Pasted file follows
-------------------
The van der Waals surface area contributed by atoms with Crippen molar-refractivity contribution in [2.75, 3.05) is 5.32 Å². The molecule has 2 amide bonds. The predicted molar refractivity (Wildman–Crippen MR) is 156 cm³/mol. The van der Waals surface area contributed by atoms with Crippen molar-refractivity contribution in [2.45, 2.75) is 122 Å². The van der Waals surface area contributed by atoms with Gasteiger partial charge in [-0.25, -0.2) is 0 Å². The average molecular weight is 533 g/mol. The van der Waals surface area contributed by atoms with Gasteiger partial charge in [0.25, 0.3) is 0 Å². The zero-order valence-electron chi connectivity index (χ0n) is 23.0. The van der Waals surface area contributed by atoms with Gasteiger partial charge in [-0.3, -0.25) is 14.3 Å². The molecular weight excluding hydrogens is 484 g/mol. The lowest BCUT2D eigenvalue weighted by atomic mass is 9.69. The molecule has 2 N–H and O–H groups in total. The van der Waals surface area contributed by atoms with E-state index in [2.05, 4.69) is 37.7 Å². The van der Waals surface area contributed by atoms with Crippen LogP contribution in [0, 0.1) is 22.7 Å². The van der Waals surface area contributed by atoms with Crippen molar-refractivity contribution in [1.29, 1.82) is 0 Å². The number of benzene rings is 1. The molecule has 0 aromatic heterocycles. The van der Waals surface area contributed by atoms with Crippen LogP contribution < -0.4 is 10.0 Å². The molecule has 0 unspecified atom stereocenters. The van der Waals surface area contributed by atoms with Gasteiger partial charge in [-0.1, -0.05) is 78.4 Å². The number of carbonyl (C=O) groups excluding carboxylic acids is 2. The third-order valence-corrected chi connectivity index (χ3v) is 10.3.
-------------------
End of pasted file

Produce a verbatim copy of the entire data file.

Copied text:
The van der Waals surface area contributed by atoms with Crippen molar-refractivity contribution in [2.75, 3.05) is 5.32 Å². The molecule has 2 amide bonds. The predicted molar refractivity (Wildman–Crippen MR) is 156 cm³/mol. The van der Waals surface area contributed by atoms with Crippen molar-refractivity contribution in [2.45, 2.75) is 122 Å². The van der Waals surface area contributed by atoms with Gasteiger partial charge in [-0.25, -0.2) is 0 Å². The average molecular weight is 533 g/mol. The van der Waals surface area contributed by atoms with Gasteiger partial charge in [0.25, 0.3) is 0 Å². The zero-order valence-electron chi connectivity index (χ0n) is 23.0. The van der Waals surface area contributed by atoms with Gasteiger partial charge in [-0.3, -0.25) is 14.3 Å². The molecular weight excluding hydrogens is 484 g/mol. The lowest BCUT2D eigenvalue weighted by atomic mass is 9.69. The molecule has 2 N–H and O–H groups in total. The van der Waals surface area contributed by atoms with E-state index in [2.05, 4.69) is 37.7 Å². The van der Waals surface area contributed by atoms with Crippen LogP contribution in [0, 0.1) is 22.7 Å². The van der Waals surface area contributed by atoms with Crippen molar-refractivity contribution in [1.29, 1.82) is 0 Å². The number of benzene rings is 1. The molecule has 0 aromatic heterocycles. The van der Waals surface area contributed by atoms with Crippen LogP contribution < -0.4 is 10.0 Å². The molecule has 0 unspecified atom stereocenters. The van der Waals surface area contributed by atoms with Gasteiger partial charge in [-0.1, -0.05) is 78.4 Å². The number of carbonyl (C=O) groups excluding carboxylic acids is 2. The third-order valence-corrected chi connectivity index (χ3v) is 10.3.